So, um, yeah, the rest of my week–mostly like Monday. There was the primary that I worked at all day on Tuesday. Track meet on Wednesday, Shakespeare Club on Thursday and lots of picking up the pieces in between.
Yesterday, Lisa Belkin asked if sometimes the grass is greener on both sides of the single/partnered fence. While single moms say that it is tough to raise a kid on their own, especially financially, they also say there are some benefits, like getting to make the final decision about how to parent and not having someone else to take care of.
I do notice that I feel more in control and empowered when Mr. Geeky is away (I suspect he feels the same way). I don’t have to confer on minor punishments for not turning in homework or how much computer time someone has earned. And, honestly, sometimes Mr. Geeky is as needy as the kids. He, too, wants to know where “those pants that he likes” are or where the milk is.
On the other hand, when the kids were younger and even more needy than they are now, it was nice that Mr. Geeky would take the kids off my hands so I could go for a walk or take a bath or read a book. And he was very good about that.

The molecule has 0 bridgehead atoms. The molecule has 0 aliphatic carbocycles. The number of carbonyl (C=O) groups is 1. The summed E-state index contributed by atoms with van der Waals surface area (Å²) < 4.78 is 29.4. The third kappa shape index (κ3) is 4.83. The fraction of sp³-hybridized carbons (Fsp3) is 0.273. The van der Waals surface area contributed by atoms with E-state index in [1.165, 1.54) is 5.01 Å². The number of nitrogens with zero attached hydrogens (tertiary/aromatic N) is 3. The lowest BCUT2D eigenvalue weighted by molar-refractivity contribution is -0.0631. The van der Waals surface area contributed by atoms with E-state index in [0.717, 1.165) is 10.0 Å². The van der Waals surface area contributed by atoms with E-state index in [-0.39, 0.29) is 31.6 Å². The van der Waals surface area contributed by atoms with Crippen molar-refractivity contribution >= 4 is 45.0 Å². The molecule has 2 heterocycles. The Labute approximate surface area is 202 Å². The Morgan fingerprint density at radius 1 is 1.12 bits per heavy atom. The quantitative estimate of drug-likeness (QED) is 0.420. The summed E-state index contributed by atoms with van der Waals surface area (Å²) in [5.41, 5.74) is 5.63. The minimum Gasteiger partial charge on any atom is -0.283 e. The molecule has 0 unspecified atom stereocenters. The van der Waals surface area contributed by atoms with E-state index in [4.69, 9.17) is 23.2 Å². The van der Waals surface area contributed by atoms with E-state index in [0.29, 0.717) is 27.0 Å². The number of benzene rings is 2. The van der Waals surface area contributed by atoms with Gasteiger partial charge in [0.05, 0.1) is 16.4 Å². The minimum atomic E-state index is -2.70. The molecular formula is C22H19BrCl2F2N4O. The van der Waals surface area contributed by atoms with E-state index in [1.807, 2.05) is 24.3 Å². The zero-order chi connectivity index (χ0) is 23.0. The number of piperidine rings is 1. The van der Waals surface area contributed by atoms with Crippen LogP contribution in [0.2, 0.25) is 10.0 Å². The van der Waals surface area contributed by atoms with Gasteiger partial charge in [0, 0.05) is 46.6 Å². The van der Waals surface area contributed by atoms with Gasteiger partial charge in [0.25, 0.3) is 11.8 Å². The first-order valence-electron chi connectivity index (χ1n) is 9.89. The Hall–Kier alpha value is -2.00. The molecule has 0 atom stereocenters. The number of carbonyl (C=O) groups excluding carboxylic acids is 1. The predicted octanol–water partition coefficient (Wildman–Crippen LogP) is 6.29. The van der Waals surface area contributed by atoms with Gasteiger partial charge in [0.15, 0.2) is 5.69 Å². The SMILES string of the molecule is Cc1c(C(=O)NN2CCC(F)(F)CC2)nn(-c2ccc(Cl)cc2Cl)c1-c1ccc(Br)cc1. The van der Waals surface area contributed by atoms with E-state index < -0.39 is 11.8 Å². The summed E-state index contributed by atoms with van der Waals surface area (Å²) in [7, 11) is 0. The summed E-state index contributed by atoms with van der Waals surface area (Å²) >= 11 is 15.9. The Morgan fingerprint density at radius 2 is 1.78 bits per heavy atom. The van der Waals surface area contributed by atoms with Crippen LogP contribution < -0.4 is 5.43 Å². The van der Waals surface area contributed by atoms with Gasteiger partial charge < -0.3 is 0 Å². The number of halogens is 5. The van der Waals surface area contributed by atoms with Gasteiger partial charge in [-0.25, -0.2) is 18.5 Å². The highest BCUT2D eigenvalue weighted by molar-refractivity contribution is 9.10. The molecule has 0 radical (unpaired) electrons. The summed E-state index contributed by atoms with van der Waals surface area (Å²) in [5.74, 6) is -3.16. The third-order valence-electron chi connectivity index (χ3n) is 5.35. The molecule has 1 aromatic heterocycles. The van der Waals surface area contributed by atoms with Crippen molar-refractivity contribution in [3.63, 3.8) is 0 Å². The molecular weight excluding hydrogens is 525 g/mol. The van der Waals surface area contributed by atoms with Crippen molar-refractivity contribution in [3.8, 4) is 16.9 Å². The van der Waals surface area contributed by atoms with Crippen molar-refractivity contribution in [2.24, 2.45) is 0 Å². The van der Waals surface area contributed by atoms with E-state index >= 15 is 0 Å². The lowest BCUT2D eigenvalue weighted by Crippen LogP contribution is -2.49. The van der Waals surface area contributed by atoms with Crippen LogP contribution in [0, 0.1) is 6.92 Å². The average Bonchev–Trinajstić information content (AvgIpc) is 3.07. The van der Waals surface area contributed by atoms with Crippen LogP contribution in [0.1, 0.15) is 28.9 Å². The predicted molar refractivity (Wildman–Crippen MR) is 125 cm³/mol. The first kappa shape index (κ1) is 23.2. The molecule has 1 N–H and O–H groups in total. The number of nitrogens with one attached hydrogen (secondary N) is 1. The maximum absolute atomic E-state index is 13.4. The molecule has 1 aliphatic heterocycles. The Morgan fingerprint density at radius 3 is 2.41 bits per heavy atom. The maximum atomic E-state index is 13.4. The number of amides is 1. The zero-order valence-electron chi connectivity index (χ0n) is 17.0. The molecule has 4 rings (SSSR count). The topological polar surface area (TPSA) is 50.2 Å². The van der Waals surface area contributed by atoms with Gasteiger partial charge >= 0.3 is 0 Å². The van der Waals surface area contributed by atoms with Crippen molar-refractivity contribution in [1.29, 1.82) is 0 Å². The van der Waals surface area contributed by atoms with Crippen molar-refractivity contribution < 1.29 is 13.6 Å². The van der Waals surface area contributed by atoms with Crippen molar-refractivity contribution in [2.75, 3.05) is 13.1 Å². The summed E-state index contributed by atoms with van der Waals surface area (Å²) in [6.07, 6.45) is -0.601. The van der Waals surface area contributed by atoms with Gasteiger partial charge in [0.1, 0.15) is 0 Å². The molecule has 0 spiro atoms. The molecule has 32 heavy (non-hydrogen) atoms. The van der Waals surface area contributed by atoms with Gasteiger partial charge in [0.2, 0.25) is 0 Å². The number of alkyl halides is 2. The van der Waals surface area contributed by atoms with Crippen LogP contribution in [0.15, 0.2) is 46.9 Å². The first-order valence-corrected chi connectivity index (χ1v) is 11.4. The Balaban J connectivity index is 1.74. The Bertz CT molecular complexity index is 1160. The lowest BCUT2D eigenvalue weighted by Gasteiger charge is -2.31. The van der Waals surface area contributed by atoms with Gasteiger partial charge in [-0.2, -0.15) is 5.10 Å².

I wouldn’t want to raise my kids on my own (mostly because I kind of like my husband), but I can certainly see benefits to having complete control over the process. What about you?
You would think that now that I’m officially unemployed, I’d be free as a bird, but no, there’s more to do. I’m predicting no break until I go on my first summer trip in late June. The last couple of weeks have been busy ones around the Geeky household. The semester ended. I went away for a week. Routines were broken. I’m staring at a stack of mail that’s much taller than it should be. The refrigerator needs to be cleaned out. There’s lots of laundry to do. And there are two presentations to contribute to. There’s writing to be done, a business to build.